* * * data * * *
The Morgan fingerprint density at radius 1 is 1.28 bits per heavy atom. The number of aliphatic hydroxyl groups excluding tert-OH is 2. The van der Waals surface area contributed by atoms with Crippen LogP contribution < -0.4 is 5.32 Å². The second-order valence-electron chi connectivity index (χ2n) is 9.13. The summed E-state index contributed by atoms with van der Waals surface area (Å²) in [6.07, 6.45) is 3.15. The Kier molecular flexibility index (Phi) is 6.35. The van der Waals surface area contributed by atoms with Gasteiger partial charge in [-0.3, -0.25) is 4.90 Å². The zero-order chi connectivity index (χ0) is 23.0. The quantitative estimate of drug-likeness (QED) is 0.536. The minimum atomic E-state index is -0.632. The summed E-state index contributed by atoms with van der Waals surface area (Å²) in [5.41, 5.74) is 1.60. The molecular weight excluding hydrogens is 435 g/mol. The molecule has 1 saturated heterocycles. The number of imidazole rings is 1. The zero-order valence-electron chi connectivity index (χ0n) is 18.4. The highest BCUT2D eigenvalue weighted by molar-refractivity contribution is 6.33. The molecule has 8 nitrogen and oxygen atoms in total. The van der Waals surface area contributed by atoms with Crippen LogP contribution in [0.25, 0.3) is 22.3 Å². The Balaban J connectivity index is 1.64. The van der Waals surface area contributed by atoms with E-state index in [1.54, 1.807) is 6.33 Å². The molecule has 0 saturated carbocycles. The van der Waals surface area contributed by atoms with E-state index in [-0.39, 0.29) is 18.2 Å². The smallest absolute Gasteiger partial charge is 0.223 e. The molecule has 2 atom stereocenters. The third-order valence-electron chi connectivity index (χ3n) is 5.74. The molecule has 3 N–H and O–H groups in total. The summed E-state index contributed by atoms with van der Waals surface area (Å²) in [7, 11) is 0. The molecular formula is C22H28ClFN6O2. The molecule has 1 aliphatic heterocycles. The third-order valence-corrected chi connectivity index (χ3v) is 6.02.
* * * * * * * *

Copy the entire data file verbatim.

The Morgan fingerprint density at radius 1 is 1.28 bits per heavy atom. The number of aliphatic hydroxyl groups excluding tert-OH is 2. The van der Waals surface area contributed by atoms with Crippen LogP contribution < -0.4 is 5.32 Å². The second-order valence-electron chi connectivity index (χ2n) is 9.13. The summed E-state index contributed by atoms with van der Waals surface area (Å²) in [6.07, 6.45) is 3.15. The Kier molecular flexibility index (Phi) is 6.35. The van der Waals surface area contributed by atoms with Gasteiger partial charge in [-0.3, -0.25) is 4.90 Å². The zero-order chi connectivity index (χ0) is 23.0. The quantitative estimate of drug-likeness (QED) is 0.536. The minimum atomic E-state index is -0.632. The summed E-state index contributed by atoms with van der Waals surface area (Å²) in [5.41, 5.74) is 1.60. The molecular weight excluding hydrogens is 435 g/mol. The molecule has 1 saturated heterocycles. The number of imidazole rings is 1. The zero-order valence-electron chi connectivity index (χ0n) is 18.4. The highest BCUT2D eigenvalue weighted by molar-refractivity contribution is 6.33. The molecule has 8 nitrogen and oxygen atoms in total. The van der Waals surface area contributed by atoms with Crippen LogP contribution in [0.25, 0.3) is 22.3 Å². The Balaban J connectivity index is 1.64. The van der Waals surface area contributed by atoms with E-state index in [1.54, 1.807) is 6.33 Å². The molecule has 0 saturated carbocycles. The van der Waals surface area contributed by atoms with E-state index in [-0.39, 0.29) is 18.2 Å². The smallest absolute Gasteiger partial charge is 0.223 e. The molecule has 2 atom stereocenters. The third-order valence-electron chi connectivity index (χ3n) is 5.74. The molecule has 3 N–H and O–H groups in total. The summed E-state index contributed by atoms with van der Waals surface area (Å²) in [7, 11) is 0. The molecular formula is C22H28ClFN6O2. The molecule has 1 aliphatic heterocycles. The third-order valence-corrected chi connectivity index (χ3v) is 6.02.